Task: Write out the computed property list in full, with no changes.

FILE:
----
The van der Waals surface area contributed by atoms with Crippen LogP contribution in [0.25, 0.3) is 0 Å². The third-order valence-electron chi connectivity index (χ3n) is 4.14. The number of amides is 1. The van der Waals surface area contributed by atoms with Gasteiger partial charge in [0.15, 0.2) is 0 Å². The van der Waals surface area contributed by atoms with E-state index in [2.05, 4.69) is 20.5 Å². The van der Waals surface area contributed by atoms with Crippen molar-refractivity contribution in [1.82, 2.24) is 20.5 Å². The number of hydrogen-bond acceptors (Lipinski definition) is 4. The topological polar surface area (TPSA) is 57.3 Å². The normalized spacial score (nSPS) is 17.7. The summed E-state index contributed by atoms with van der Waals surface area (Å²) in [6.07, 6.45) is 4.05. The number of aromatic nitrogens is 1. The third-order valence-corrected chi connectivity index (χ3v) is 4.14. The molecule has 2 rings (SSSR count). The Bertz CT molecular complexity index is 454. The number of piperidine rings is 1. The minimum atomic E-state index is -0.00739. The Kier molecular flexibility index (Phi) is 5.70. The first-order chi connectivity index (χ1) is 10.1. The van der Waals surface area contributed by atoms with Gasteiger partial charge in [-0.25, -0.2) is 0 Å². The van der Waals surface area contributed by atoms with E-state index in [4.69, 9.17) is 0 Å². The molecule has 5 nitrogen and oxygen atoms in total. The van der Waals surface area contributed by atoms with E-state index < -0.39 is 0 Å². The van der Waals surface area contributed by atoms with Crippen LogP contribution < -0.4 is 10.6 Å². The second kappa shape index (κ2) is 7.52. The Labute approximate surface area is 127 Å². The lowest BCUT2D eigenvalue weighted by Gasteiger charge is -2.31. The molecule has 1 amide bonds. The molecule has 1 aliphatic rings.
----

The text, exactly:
The van der Waals surface area contributed by atoms with Crippen LogP contribution in [0.25, 0.3) is 0 Å². The third-order valence-electron chi connectivity index (χ3n) is 4.14. The number of amides is 1. The van der Waals surface area contributed by atoms with Gasteiger partial charge in [0.15, 0.2) is 0 Å². The van der Waals surface area contributed by atoms with E-state index in [2.05, 4.69) is 20.5 Å². The van der Waals surface area contributed by atoms with Crippen molar-refractivity contribution in [1.82, 2.24) is 20.5 Å². The number of hydrogen-bond acceptors (Lipinski definition) is 4. The topological polar surface area (TPSA) is 57.3 Å². The normalized spacial score (nSPS) is 17.7. The summed E-state index contributed by atoms with van der Waals surface area (Å²) in [6.07, 6.45) is 4.05. The number of aromatic nitrogens is 1. The third-order valence-corrected chi connectivity index (χ3v) is 4.14. The molecule has 2 rings (SSSR count). The Bertz CT molecular complexity index is 454. The number of piperidine rings is 1. The minimum atomic E-state index is -0.00739. The Kier molecular flexibility index (Phi) is 5.70. The first-order chi connectivity index (χ1) is 10.1. The van der Waals surface area contributed by atoms with Gasteiger partial charge in [-0.25, -0.2) is 0 Å². The van der Waals surface area contributed by atoms with E-state index in [4.69, 9.17) is 0 Å². The molecule has 5 nitrogen and oxygen atoms in total. The van der Waals surface area contributed by atoms with E-state index < -0.39 is 0 Å². The van der Waals surface area contributed by atoms with Crippen LogP contribution < -0.4 is 10.6 Å². The second kappa shape index (κ2) is 7.52. The Labute approximate surface area is 127 Å². The lowest BCUT2D eigenvalue weighted by Gasteiger charge is -2.31. The molecule has 1 amide bonds. The molecule has 1 aliphatic rings.